The old woman Ane has opened her window and looks into the strong sunlight to exchange a few words with Per Nilen. Brandishing his brush and bucket of whitewash he is preparing her house for spring, his eyes squinting against the glare from the white wall.
The building and its surroundings lean in different directions, crooked with age and wear. They form slanting lines and angles offset by the figure of Per Nilen.
He has interrupted his work to speak to Ane, and he forms a solid centre in the composition with his almost frontal pose, one hand on his hip and his weight evenly distributed on his clogged feet.
The window with the recently repaired windowpane almost seems to open out of the painting's own space, and the edge of the painting cuts off the scene so abruptly that only a small section of Ane's face is framed by the window.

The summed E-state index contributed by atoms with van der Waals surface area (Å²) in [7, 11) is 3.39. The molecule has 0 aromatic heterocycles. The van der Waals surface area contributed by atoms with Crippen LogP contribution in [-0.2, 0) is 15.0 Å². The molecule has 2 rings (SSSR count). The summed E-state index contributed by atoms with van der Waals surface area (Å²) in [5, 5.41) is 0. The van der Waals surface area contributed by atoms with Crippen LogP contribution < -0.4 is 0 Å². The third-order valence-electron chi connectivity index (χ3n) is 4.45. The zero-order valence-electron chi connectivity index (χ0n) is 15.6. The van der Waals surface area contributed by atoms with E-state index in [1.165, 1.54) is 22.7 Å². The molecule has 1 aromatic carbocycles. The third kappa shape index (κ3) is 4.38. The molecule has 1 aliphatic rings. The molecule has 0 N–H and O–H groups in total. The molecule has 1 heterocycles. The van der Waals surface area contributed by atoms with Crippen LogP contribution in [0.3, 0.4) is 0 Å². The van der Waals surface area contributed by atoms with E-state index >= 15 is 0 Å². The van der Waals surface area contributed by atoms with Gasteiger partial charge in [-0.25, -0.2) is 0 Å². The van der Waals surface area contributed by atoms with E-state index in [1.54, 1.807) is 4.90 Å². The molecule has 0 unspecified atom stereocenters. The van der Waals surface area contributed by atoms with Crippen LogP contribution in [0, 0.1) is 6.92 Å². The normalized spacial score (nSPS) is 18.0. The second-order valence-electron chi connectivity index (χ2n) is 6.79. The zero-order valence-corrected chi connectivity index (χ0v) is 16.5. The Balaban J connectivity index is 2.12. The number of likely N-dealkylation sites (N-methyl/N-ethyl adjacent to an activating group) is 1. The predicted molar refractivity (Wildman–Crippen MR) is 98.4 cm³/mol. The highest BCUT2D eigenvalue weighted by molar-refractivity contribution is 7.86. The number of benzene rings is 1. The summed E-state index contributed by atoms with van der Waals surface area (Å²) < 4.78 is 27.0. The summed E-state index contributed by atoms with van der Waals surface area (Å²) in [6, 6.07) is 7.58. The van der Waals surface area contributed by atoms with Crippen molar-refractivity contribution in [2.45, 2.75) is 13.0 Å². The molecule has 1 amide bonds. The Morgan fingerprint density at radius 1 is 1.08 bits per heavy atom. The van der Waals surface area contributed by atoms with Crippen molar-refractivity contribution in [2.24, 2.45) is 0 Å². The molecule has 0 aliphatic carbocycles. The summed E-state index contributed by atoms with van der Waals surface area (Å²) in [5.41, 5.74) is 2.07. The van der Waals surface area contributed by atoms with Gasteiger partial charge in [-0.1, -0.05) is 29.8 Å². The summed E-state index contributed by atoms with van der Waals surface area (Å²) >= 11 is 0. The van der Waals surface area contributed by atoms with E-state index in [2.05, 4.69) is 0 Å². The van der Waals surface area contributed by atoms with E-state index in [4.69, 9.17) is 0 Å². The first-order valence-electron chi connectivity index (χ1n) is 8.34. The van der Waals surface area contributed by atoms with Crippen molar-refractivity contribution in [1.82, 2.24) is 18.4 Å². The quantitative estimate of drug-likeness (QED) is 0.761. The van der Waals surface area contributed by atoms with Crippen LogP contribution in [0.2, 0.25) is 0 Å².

The surprising cropping and the painstaking, realistic detailing contribute to the sense of looking at a piece of everyday life and its doings; activities Ring knew so well himself.
Having renovated the old school in Baldersbrønde near Hedehusene he moved there with his family in 1902. The old woman Ane lived just across the street and helped around the house at Ring's; she and Per Nilen appear in many of his paintings.